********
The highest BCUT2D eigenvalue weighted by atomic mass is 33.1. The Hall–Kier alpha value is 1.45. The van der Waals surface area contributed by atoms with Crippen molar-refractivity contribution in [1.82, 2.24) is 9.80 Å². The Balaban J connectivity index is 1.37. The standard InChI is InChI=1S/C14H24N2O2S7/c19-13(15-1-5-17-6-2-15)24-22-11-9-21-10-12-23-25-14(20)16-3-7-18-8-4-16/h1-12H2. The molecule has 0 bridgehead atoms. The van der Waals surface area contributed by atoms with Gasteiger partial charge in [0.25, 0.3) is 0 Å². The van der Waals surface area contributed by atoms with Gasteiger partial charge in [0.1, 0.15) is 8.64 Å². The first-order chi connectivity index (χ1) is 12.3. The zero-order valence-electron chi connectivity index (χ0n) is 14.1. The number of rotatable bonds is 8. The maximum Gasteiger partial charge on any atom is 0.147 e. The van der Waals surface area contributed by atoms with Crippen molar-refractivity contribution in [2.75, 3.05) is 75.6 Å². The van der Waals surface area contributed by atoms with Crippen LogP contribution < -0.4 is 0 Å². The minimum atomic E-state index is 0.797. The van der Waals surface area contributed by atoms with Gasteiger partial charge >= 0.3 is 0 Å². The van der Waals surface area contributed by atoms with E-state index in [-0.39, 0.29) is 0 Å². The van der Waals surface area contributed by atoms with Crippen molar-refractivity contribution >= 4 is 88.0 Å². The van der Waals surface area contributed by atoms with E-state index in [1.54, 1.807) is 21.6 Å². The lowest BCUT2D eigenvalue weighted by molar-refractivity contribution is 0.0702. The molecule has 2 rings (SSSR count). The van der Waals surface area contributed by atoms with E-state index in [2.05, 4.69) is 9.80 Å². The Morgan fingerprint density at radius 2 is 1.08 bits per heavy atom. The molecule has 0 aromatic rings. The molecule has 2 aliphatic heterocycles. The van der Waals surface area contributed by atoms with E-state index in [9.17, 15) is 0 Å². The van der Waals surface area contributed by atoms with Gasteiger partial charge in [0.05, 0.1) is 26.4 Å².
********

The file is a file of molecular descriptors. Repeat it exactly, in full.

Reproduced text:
The highest BCUT2D eigenvalue weighted by atomic mass is 33.1. The Hall–Kier alpha value is 1.45. The van der Waals surface area contributed by atoms with Crippen molar-refractivity contribution in [1.82, 2.24) is 9.80 Å². The Balaban J connectivity index is 1.37. The standard InChI is InChI=1S/C14H24N2O2S7/c19-13(15-1-5-17-6-2-15)24-22-11-9-21-10-12-23-25-14(20)16-3-7-18-8-4-16/h1-12H2. The molecule has 0 bridgehead atoms. The van der Waals surface area contributed by atoms with Gasteiger partial charge in [0.25, 0.3) is 0 Å². The van der Waals surface area contributed by atoms with Gasteiger partial charge in [0.1, 0.15) is 8.64 Å². The first-order chi connectivity index (χ1) is 12.3. The zero-order valence-electron chi connectivity index (χ0n) is 14.1. The number of rotatable bonds is 8. The maximum Gasteiger partial charge on any atom is 0.147 e. The van der Waals surface area contributed by atoms with Crippen molar-refractivity contribution in [2.75, 3.05) is 75.6 Å². The van der Waals surface area contributed by atoms with Crippen LogP contribution < -0.4 is 0 Å². The minimum atomic E-state index is 0.797. The van der Waals surface area contributed by atoms with Gasteiger partial charge >= 0.3 is 0 Å². The van der Waals surface area contributed by atoms with E-state index in [-0.39, 0.29) is 0 Å². The van der Waals surface area contributed by atoms with Crippen molar-refractivity contribution >= 4 is 88.0 Å². The van der Waals surface area contributed by atoms with E-state index in [1.54, 1.807) is 21.6 Å². The lowest BCUT2D eigenvalue weighted by molar-refractivity contribution is 0.0702. The molecule has 2 rings (SSSR count). The van der Waals surface area contributed by atoms with E-state index in [2.05, 4.69) is 9.80 Å². The Morgan fingerprint density at radius 2 is 1.08 bits per heavy atom. The molecule has 0 aromatic rings. The molecule has 2 aliphatic heterocycles. The van der Waals surface area contributed by atoms with E-state index in [9.17, 15) is 0 Å². The van der Waals surface area contributed by atoms with Gasteiger partial charge in [0.05, 0.1) is 26.4 Å².